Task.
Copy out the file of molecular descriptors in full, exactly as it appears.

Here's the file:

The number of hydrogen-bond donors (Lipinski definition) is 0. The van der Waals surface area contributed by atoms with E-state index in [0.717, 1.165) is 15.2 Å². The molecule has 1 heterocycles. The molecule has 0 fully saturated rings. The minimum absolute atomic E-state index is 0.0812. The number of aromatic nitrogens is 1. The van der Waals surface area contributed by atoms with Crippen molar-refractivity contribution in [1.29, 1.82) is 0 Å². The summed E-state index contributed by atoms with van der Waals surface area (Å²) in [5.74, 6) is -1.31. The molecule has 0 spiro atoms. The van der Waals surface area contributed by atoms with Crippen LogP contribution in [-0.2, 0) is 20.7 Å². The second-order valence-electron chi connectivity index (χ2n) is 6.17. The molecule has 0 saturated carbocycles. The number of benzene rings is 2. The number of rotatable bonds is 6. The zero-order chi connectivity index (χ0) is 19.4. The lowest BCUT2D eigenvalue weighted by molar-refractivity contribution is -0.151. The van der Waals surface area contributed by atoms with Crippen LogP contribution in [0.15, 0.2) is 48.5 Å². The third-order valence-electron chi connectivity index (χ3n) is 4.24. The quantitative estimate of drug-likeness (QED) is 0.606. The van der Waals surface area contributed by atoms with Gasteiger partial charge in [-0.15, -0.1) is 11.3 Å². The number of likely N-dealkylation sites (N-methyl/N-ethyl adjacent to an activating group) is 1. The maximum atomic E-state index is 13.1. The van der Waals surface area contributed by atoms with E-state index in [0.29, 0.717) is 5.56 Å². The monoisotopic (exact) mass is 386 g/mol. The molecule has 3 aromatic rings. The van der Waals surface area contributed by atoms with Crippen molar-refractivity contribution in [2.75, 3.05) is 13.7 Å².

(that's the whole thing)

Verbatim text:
The number of hydrogen-bond donors (Lipinski definition) is 0. The van der Waals surface area contributed by atoms with E-state index in [0.717, 1.165) is 15.2 Å². The molecule has 1 heterocycles. The molecule has 0 fully saturated rings. The minimum absolute atomic E-state index is 0.0812. The number of aromatic nitrogens is 1. The van der Waals surface area contributed by atoms with Crippen molar-refractivity contribution in [1.29, 1.82) is 0 Å². The summed E-state index contributed by atoms with van der Waals surface area (Å²) in [5.74, 6) is -1.31. The molecule has 0 spiro atoms. The van der Waals surface area contributed by atoms with Crippen LogP contribution in [-0.2, 0) is 20.7 Å². The second-order valence-electron chi connectivity index (χ2n) is 6.17. The molecule has 0 saturated carbocycles. The number of benzene rings is 2. The number of rotatable bonds is 6. The zero-order chi connectivity index (χ0) is 19.4. The lowest BCUT2D eigenvalue weighted by molar-refractivity contribution is -0.151. The van der Waals surface area contributed by atoms with Crippen LogP contribution in [0.15, 0.2) is 48.5 Å². The third-order valence-electron chi connectivity index (χ3n) is 4.24. The quantitative estimate of drug-likeness (QED) is 0.606. The van der Waals surface area contributed by atoms with Gasteiger partial charge in [-0.15, -0.1) is 11.3 Å². The number of likely N-dealkylation sites (N-methyl/N-ethyl adjacent to an activating group) is 1. The maximum atomic E-state index is 13.1. The van der Waals surface area contributed by atoms with E-state index in [0.29, 0.717) is 5.56 Å². The monoisotopic (exact) mass is 386 g/mol. The molecule has 3 aromatic rings. The van der Waals surface area contributed by atoms with Crippen molar-refractivity contribution in [2.75, 3.05) is 13.7 Å².